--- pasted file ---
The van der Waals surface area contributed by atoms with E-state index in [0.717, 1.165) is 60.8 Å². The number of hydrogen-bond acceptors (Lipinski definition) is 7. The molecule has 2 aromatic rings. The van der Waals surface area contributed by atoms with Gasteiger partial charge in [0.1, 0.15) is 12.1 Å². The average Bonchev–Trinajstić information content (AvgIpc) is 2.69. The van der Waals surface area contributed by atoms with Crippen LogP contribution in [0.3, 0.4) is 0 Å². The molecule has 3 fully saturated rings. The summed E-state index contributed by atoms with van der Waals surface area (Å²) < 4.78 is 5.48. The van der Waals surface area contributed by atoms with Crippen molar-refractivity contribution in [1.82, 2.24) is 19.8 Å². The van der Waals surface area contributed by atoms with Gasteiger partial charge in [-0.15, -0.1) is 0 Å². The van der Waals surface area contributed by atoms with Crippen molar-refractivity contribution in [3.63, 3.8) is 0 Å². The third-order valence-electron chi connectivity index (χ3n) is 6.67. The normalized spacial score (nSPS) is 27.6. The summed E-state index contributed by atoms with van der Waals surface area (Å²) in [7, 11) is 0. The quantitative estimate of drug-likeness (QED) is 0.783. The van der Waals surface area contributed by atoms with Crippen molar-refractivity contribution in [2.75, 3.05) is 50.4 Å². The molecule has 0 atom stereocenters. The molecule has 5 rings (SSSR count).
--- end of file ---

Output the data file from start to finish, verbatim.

The van der Waals surface area contributed by atoms with E-state index in [0.717, 1.165) is 60.8 Å². The number of hydrogen-bond acceptors (Lipinski definition) is 7. The molecule has 2 aromatic rings. The van der Waals surface area contributed by atoms with Gasteiger partial charge in [0.1, 0.15) is 12.1 Å². The average Bonchev–Trinajstić information content (AvgIpc) is 2.69. The van der Waals surface area contributed by atoms with Crippen LogP contribution in [0.3, 0.4) is 0 Å². The molecule has 3 fully saturated rings. The summed E-state index contributed by atoms with van der Waals surface area (Å²) < 4.78 is 5.48. The van der Waals surface area contributed by atoms with Crippen molar-refractivity contribution in [1.82, 2.24) is 19.8 Å². The van der Waals surface area contributed by atoms with Gasteiger partial charge in [-0.15, -0.1) is 0 Å². The van der Waals surface area contributed by atoms with Crippen molar-refractivity contribution in [3.63, 3.8) is 0 Å². The third-order valence-electron chi connectivity index (χ3n) is 6.67. The normalized spacial score (nSPS) is 27.6. The summed E-state index contributed by atoms with van der Waals surface area (Å²) in [7, 11) is 0. The quantitative estimate of drug-likeness (QED) is 0.783. The van der Waals surface area contributed by atoms with Crippen molar-refractivity contribution in [2.75, 3.05) is 50.4 Å². The molecule has 0 atom stereocenters. The molecule has 5 rings (SSSR count).